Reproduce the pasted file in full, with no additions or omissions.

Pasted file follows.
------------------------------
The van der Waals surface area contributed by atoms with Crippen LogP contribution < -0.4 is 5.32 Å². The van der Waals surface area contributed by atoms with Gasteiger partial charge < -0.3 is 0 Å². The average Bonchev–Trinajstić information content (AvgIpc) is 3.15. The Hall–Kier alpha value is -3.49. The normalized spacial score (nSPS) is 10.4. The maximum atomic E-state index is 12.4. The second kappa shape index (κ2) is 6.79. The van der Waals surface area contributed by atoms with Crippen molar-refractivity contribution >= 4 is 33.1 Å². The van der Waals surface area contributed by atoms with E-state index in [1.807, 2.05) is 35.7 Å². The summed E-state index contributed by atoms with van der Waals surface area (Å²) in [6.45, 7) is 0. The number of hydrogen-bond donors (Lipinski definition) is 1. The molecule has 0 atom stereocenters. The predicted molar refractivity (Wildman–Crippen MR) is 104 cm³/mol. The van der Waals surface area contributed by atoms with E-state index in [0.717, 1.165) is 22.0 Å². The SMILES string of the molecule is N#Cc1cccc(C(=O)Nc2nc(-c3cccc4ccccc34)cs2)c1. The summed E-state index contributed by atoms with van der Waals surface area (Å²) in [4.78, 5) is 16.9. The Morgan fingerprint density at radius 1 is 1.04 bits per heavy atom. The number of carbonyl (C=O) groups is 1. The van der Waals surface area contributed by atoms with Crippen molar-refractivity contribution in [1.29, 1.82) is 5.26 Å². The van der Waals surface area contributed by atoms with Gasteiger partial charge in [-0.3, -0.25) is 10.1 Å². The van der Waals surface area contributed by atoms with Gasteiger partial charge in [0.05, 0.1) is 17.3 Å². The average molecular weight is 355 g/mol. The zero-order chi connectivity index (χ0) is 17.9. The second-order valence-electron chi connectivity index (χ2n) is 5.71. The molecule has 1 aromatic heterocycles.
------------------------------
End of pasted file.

The van der Waals surface area contributed by atoms with Crippen LogP contribution < -0.4 is 5.32 Å². The van der Waals surface area contributed by atoms with Gasteiger partial charge < -0.3 is 0 Å². The average Bonchev–Trinajstić information content (AvgIpc) is 3.15. The Hall–Kier alpha value is -3.49. The normalized spacial score (nSPS) is 10.4. The maximum atomic E-state index is 12.4. The second kappa shape index (κ2) is 6.79. The van der Waals surface area contributed by atoms with Crippen molar-refractivity contribution >= 4 is 33.1 Å². The van der Waals surface area contributed by atoms with E-state index in [1.807, 2.05) is 35.7 Å². The summed E-state index contributed by atoms with van der Waals surface area (Å²) in [6.45, 7) is 0. The number of hydrogen-bond donors (Lipinski definition) is 1. The molecule has 0 atom stereocenters. The predicted molar refractivity (Wildman–Crippen MR) is 104 cm³/mol. The van der Waals surface area contributed by atoms with E-state index in [0.717, 1.165) is 22.0 Å². The SMILES string of the molecule is N#Cc1cccc(C(=O)Nc2nc(-c3cccc4ccccc34)cs2)c1. The summed E-state index contributed by atoms with van der Waals surface area (Å²) in [4.78, 5) is 16.9. The Morgan fingerprint density at radius 1 is 1.04 bits per heavy atom. The number of carbonyl (C=O) groups is 1. The van der Waals surface area contributed by atoms with Crippen molar-refractivity contribution in [1.29, 1.82) is 5.26 Å². The van der Waals surface area contributed by atoms with Gasteiger partial charge in [-0.3, -0.25) is 10.1 Å². The van der Waals surface area contributed by atoms with Gasteiger partial charge in [0.05, 0.1) is 17.3 Å². The average molecular weight is 355 g/mol. The zero-order chi connectivity index (χ0) is 17.9. The second-order valence-electron chi connectivity index (χ2n) is 5.71. The molecule has 1 aromatic heterocycles.